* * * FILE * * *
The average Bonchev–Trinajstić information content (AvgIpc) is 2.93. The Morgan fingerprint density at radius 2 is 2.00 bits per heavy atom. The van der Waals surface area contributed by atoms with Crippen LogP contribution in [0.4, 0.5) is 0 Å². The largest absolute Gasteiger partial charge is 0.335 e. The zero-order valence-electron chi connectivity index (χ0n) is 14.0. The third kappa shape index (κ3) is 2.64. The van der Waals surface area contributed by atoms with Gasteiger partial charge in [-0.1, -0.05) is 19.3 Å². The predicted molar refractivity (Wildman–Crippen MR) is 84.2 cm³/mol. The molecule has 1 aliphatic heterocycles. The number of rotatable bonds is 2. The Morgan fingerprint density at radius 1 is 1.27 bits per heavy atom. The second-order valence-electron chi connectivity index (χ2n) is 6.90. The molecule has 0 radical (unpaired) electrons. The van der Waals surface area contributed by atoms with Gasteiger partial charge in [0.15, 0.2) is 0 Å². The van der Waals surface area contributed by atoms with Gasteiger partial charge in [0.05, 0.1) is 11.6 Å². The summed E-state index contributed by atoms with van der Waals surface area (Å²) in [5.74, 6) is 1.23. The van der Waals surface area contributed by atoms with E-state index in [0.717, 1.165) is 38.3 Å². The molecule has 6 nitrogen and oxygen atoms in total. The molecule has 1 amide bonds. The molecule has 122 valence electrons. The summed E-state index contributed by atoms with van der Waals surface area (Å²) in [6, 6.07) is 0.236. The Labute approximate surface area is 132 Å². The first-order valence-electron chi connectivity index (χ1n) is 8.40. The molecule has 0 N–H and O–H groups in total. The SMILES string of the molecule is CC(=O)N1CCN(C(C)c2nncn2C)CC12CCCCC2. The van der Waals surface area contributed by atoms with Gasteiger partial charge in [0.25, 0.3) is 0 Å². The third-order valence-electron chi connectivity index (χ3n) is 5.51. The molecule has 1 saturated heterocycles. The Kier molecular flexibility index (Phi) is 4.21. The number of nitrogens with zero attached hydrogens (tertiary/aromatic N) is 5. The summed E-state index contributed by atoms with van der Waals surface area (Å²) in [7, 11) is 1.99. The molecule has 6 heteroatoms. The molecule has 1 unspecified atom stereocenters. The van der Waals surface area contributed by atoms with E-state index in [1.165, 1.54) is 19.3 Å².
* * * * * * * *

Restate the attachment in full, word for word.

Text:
The average Bonchev–Trinajstić information content (AvgIpc) is 2.93. The Morgan fingerprint density at radius 2 is 2.00 bits per heavy atom. The van der Waals surface area contributed by atoms with Crippen LogP contribution in [0.4, 0.5) is 0 Å². The largest absolute Gasteiger partial charge is 0.335 e. The zero-order valence-electron chi connectivity index (χ0n) is 14.0. The third kappa shape index (κ3) is 2.64. The van der Waals surface area contributed by atoms with Gasteiger partial charge in [-0.1, -0.05) is 19.3 Å². The predicted molar refractivity (Wildman–Crippen MR) is 84.2 cm³/mol. The molecule has 1 aliphatic heterocycles. The number of rotatable bonds is 2. The Morgan fingerprint density at radius 1 is 1.27 bits per heavy atom. The second-order valence-electron chi connectivity index (χ2n) is 6.90. The molecule has 0 radical (unpaired) electrons. The van der Waals surface area contributed by atoms with Gasteiger partial charge in [0.15, 0.2) is 0 Å². The van der Waals surface area contributed by atoms with Gasteiger partial charge in [0.05, 0.1) is 11.6 Å². The summed E-state index contributed by atoms with van der Waals surface area (Å²) in [5.74, 6) is 1.23. The van der Waals surface area contributed by atoms with E-state index in [0.717, 1.165) is 38.3 Å². The molecule has 6 nitrogen and oxygen atoms in total. The molecule has 1 amide bonds. The molecule has 122 valence electrons. The summed E-state index contributed by atoms with van der Waals surface area (Å²) in [6, 6.07) is 0.236. The Labute approximate surface area is 132 Å². The first-order valence-electron chi connectivity index (χ1n) is 8.40. The molecule has 0 N–H and O–H groups in total. The SMILES string of the molecule is CC(=O)N1CCN(C(C)c2nncn2C)CC12CCCCC2. The van der Waals surface area contributed by atoms with Gasteiger partial charge in [0.25, 0.3) is 0 Å². The third-order valence-electron chi connectivity index (χ3n) is 5.51. The molecule has 1 saturated heterocycles. The Kier molecular flexibility index (Phi) is 4.21. The number of nitrogens with zero attached hydrogens (tertiary/aromatic N) is 5. The summed E-state index contributed by atoms with van der Waals surface area (Å²) in [7, 11) is 1.99. The molecule has 6 heteroatoms. The molecule has 1 unspecified atom stereocenters. The van der Waals surface area contributed by atoms with E-state index in [1.165, 1.54) is 19.3 Å².